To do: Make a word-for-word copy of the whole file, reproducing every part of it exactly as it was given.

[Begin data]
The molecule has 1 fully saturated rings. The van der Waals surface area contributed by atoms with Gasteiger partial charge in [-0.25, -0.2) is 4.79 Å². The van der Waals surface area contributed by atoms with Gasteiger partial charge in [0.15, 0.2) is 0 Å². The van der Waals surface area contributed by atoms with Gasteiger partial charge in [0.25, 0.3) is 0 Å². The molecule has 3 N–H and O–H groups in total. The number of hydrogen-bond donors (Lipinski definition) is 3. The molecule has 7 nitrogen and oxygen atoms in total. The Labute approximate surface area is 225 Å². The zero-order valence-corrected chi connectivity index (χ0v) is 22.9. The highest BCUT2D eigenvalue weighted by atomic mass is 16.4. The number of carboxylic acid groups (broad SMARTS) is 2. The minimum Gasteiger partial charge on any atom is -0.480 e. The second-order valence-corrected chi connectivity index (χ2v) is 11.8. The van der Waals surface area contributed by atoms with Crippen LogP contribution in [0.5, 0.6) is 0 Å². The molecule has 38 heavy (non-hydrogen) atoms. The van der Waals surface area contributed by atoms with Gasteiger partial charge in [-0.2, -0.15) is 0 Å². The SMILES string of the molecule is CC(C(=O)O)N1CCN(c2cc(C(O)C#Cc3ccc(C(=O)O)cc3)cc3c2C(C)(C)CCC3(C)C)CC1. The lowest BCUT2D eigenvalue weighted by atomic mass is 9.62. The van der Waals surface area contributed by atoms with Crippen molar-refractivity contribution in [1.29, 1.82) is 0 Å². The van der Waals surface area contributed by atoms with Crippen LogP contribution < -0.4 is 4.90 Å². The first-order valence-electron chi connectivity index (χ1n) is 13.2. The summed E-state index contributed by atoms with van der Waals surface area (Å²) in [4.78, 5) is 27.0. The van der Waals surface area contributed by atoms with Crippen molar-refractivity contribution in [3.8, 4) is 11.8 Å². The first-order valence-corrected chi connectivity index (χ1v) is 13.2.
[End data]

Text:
The molecule has 1 fully saturated rings. The van der Waals surface area contributed by atoms with Gasteiger partial charge in [-0.25, -0.2) is 4.79 Å². The van der Waals surface area contributed by atoms with Gasteiger partial charge in [0.15, 0.2) is 0 Å². The van der Waals surface area contributed by atoms with Gasteiger partial charge in [0.25, 0.3) is 0 Å². The molecule has 3 N–H and O–H groups in total. The number of hydrogen-bond donors (Lipinski definition) is 3. The molecule has 7 nitrogen and oxygen atoms in total. The Labute approximate surface area is 225 Å². The zero-order valence-corrected chi connectivity index (χ0v) is 22.9. The highest BCUT2D eigenvalue weighted by atomic mass is 16.4. The number of carboxylic acid groups (broad SMARTS) is 2. The minimum Gasteiger partial charge on any atom is -0.480 e. The second-order valence-corrected chi connectivity index (χ2v) is 11.8. The van der Waals surface area contributed by atoms with Crippen LogP contribution in [0.5, 0.6) is 0 Å². The molecule has 38 heavy (non-hydrogen) atoms. The van der Waals surface area contributed by atoms with Gasteiger partial charge in [-0.2, -0.15) is 0 Å². The SMILES string of the molecule is CC(C(=O)O)N1CCN(c2cc(C(O)C#Cc3ccc(C(=O)O)cc3)cc3c2C(C)(C)CCC3(C)C)CC1. The lowest BCUT2D eigenvalue weighted by atomic mass is 9.62. The van der Waals surface area contributed by atoms with Crippen molar-refractivity contribution in [1.29, 1.82) is 0 Å². The van der Waals surface area contributed by atoms with Crippen LogP contribution < -0.4 is 4.90 Å². The first-order valence-electron chi connectivity index (χ1n) is 13.2. The summed E-state index contributed by atoms with van der Waals surface area (Å²) in [4.78, 5) is 27.0. The van der Waals surface area contributed by atoms with Crippen molar-refractivity contribution in [3.8, 4) is 11.8 Å². The first-order valence-corrected chi connectivity index (χ1v) is 13.2.